Hey guys, the FIFA World Cup starts on Sunday!
Yes, the biggest tournament in world football is back after an extended four-and-a-half-year break, with the greatest event in sport finally returning to our screens.
Of course, most of you already know that, but you could be forgiven for forgetting as a result of where it’s being held.
Qatar were confirmed as hosts of the FWC over a decade ago and in that time, we’ve seen a parade of allegations flying around regarding the workers who have died there, the money they paid to be awarded the World Cup and some of their troublesome views as a nation that could lead to more than a few hiccups.
Plus, ina addition to all that, the tournament is having to be held in the winter as opposed to the summer due to the insane heat that Qatar experiences between June and July.
It’s not exactly a fresh story that Qatar is very, very unfit to host the World Cup, regardless of how many pretty new stadiums you build. There are so many red flags popping up even in the last few days that should give us all some serious concern, begging the question: should fans even be watching at all?
We all know football provides us with a great sense of escapism and, in many ways, that is precisely what we all need in the midst of what is bound to be a difficult winter.
In equal measure, though, some see it as giving support to the Qatar World Cup by tuning in. We can understand the logic, but we just don’t think that’s true.
Yes, it’s awkward to watch and even enjoy a tournament that is under the guidance of a really questionable country, but these players are simply going out there and doing their job.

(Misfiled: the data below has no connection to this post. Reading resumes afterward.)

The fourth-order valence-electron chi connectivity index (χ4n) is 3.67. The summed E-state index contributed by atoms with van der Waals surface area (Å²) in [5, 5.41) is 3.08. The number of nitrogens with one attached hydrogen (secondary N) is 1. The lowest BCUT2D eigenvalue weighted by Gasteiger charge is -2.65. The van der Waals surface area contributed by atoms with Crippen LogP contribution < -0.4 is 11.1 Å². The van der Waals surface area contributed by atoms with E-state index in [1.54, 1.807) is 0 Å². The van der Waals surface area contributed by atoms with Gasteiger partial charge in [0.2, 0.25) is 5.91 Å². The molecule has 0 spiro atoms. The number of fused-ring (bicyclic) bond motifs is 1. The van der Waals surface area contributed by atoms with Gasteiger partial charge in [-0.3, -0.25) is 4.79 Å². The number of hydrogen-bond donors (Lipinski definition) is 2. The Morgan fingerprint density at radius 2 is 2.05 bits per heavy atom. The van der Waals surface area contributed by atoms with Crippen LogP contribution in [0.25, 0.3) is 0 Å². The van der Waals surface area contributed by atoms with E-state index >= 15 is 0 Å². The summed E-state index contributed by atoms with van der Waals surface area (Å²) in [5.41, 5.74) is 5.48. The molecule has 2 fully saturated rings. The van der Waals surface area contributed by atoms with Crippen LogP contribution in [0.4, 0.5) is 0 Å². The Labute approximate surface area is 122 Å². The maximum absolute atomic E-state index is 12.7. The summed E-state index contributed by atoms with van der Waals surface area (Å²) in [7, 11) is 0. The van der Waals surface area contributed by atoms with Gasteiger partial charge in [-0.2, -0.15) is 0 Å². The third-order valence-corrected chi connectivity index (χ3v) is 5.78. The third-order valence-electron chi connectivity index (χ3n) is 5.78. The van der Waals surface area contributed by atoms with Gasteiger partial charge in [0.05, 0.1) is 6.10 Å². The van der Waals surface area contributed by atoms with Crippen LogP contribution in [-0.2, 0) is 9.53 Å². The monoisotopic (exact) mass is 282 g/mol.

We’d like to believe there will be some protests from a handful of countries, even though that doesn’t seem overly likely, and in equal measure we also think there should be widespread displeasure voiced from every corner of the globe on social media.
They say things like Twitter, Facebook and Instagram are detrimental but in this particular instance, it certainly feels like the right route forward.
If you’re going to be watching the action unfold then all the paper should go to you for making that kind of decision, especially if you plan on blending that together with a public outcry – which we don’t think we have seen nearly enough of recently.
Everything about the World Cup is supposed to be a celebration and although that may not be strictly true this time around, it doesn’t mean we can’t still get behind the lads, regardless of who you may be cheering for.
The opening ceremony goes down on Sunday and millions upon millions of people will be watching. Hopefully, if Joe Lycett is anything to go by, we’re going to be seeing a whole lot more fury boiling to the surface as the countdown to kick-off continues.